When an executive assistant is on the front lines supporting their boss, they need to represent them appropriately. This should create “a good, honest image of who this person is, and how they would want to be received,” Sugar-Carlsgaard said.

On especially hard days, whether she’s talking to a VIP or to a new intern, she returns to a philosophy of “be nice, be honest, and be helpful” to represent Chesky as he wants to be known and seen.

Keeping the CEO’s schedule organized

Sugar-Carlsgaard described Chesky as “very much a creative.”

“His approach to how he uses his time and how he communicates with his company and his team is very different than what I had been used to on the political side,” she said.

Staff in the company were already used to asking for his time when she started, and it was Sugar-Carlsgaard’s role to establish a standard of what his priorities would look like.

“The last year and a half has been a really eye-opening experience for me and Brian to work together to figure out how we use his time best, because he does really want to be available to everyone,” she said.

At the same time, Chesky’s approach also “makes it really hard to keep things moving on track and on time, to set some boundaries, and to have some consistency in how he communicates and what he does every day.”

This is an ongoing challenge for the pair, with Sugar-Carlsgaard noting that they don’t have a set way of handling specific situations, and they address things on case-by-case basis to “dissect” his priorities and focus.

It’s the way Airbnb functions, she said. “Everyone has Brian’s email; he talks to the company every week. He really wants to be visible and open.”

Working out rhythms 

A key part of her role became trying to align on protocol and expectations for meetings with Chesky. She also became a point person for “fleshing out details about how Brian likes to work best on certain things,” she said.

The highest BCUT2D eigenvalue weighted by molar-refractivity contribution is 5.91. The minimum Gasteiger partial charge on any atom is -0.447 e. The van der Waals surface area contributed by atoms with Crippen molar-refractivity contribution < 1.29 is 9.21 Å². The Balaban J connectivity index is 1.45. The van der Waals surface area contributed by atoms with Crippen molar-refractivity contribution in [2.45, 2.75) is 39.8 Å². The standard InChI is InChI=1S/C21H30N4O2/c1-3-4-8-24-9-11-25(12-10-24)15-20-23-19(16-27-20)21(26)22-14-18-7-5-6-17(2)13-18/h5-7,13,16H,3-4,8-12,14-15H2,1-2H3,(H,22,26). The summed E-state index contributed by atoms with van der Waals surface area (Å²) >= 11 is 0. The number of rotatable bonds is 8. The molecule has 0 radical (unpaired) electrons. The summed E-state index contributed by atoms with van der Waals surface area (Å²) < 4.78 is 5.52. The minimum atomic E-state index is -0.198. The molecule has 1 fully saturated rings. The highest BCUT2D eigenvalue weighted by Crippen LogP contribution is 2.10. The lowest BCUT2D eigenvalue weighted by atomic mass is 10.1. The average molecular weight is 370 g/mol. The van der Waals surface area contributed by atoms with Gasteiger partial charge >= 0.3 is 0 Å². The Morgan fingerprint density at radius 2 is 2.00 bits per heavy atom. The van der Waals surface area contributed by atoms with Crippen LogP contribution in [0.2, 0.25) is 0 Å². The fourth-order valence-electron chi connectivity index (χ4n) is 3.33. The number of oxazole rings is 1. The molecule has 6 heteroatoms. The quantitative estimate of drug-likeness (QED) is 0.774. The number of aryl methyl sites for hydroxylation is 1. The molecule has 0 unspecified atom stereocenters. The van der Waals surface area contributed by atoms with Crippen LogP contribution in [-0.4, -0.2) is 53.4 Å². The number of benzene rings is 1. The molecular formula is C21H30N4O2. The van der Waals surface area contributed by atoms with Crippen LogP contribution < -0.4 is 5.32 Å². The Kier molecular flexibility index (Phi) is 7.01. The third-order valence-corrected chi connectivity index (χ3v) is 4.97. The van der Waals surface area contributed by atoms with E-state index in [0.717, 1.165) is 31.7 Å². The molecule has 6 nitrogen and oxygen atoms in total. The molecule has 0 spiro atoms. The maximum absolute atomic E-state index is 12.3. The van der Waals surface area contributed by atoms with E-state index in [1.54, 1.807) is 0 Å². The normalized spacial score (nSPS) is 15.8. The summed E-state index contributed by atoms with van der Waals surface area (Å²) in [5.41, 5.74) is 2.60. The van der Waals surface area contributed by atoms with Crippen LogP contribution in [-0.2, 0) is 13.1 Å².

Giving herself a break and not being afraid to seek guidance helped her handle difficult days.

She told Vann that she learned it was OK to tell Chesky: “I don’t know, but let me find that answer for you.” He realized, she said, that “I’m human, and I’m not always going to have everything out there ready, but I will come back to you, and we can figure it out.”

Sugar-Carlsgaard added that Chesky is approachable, which is important for building a relationship with a CEO. Sometimes this means having a quick get-together, where she asks him questions about what he thinks, what he needs, or what’s the plan, she said. 

Advice for others

Sugar-Carlsgaard’s advice for starting in a new industry is simply: “Take the risk.” Even if it doesn’t work out, it can be an “enlightening experiment” that helps you work out what you want.

Breaking into Big Tech was about “trusting myself and being able to sell myself and my experiences,” she said. Activating a network of mentors that she respects and relies on has made a big difference.

When it gets really hard, she suggests stepping back and reevaluating by asking yourself questions like: “How should I do this?” and “Why are they not receptive to me wanting to do it this way?”

“Risk-taking, trusting yourself, and having a network — I think these can really create a path professionally that helps you identify what your strengths are and where you want to go,” she said.

Read the original article on Business Insider